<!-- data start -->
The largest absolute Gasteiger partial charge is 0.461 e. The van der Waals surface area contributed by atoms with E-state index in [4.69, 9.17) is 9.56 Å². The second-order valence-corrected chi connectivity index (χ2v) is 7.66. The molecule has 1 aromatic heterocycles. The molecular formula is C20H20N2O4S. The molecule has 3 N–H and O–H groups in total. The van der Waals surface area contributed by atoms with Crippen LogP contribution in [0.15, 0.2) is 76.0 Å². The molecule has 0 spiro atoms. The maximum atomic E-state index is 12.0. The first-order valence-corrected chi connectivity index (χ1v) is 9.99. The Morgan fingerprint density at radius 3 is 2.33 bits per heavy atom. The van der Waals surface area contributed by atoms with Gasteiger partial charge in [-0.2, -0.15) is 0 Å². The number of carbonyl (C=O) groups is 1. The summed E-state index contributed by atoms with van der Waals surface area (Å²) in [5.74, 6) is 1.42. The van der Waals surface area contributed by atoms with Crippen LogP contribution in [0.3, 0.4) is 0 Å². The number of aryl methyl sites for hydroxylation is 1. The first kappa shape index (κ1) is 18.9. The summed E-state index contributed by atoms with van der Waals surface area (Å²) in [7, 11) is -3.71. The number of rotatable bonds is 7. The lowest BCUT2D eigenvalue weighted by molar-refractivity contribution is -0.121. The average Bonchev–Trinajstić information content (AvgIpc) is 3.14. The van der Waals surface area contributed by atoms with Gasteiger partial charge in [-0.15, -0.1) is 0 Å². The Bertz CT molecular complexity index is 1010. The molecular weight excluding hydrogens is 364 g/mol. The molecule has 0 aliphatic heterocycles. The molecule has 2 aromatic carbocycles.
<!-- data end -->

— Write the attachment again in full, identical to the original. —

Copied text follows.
The largest absolute Gasteiger partial charge is 0.461 e. The van der Waals surface area contributed by atoms with E-state index in [4.69, 9.17) is 9.56 Å². The second-order valence-corrected chi connectivity index (χ2v) is 7.66. The molecule has 1 aromatic heterocycles. The molecular formula is C20H20N2O4S. The molecule has 3 N–H and O–H groups in total. The van der Waals surface area contributed by atoms with Crippen LogP contribution in [0.15, 0.2) is 76.0 Å². The molecule has 0 spiro atoms. The maximum atomic E-state index is 12.0. The first-order valence-corrected chi connectivity index (χ1v) is 9.99. The Morgan fingerprint density at radius 3 is 2.33 bits per heavy atom. The van der Waals surface area contributed by atoms with Gasteiger partial charge in [-0.2, -0.15) is 0 Å². The number of carbonyl (C=O) groups is 1. The summed E-state index contributed by atoms with van der Waals surface area (Å²) in [5.74, 6) is 1.42. The van der Waals surface area contributed by atoms with Crippen LogP contribution in [0.3, 0.4) is 0 Å². The number of aryl methyl sites for hydroxylation is 1. The first kappa shape index (κ1) is 18.9. The summed E-state index contributed by atoms with van der Waals surface area (Å²) in [7, 11) is -3.71. The number of rotatable bonds is 7. The lowest BCUT2D eigenvalue weighted by molar-refractivity contribution is -0.121. The average Bonchev–Trinajstić information content (AvgIpc) is 3.14. The van der Waals surface area contributed by atoms with Gasteiger partial charge in [-0.15, -0.1) is 0 Å². The Bertz CT molecular complexity index is 1010. The molecular weight excluding hydrogens is 364 g/mol. The molecule has 0 aliphatic heterocycles. The molecule has 2 aromatic carbocycles.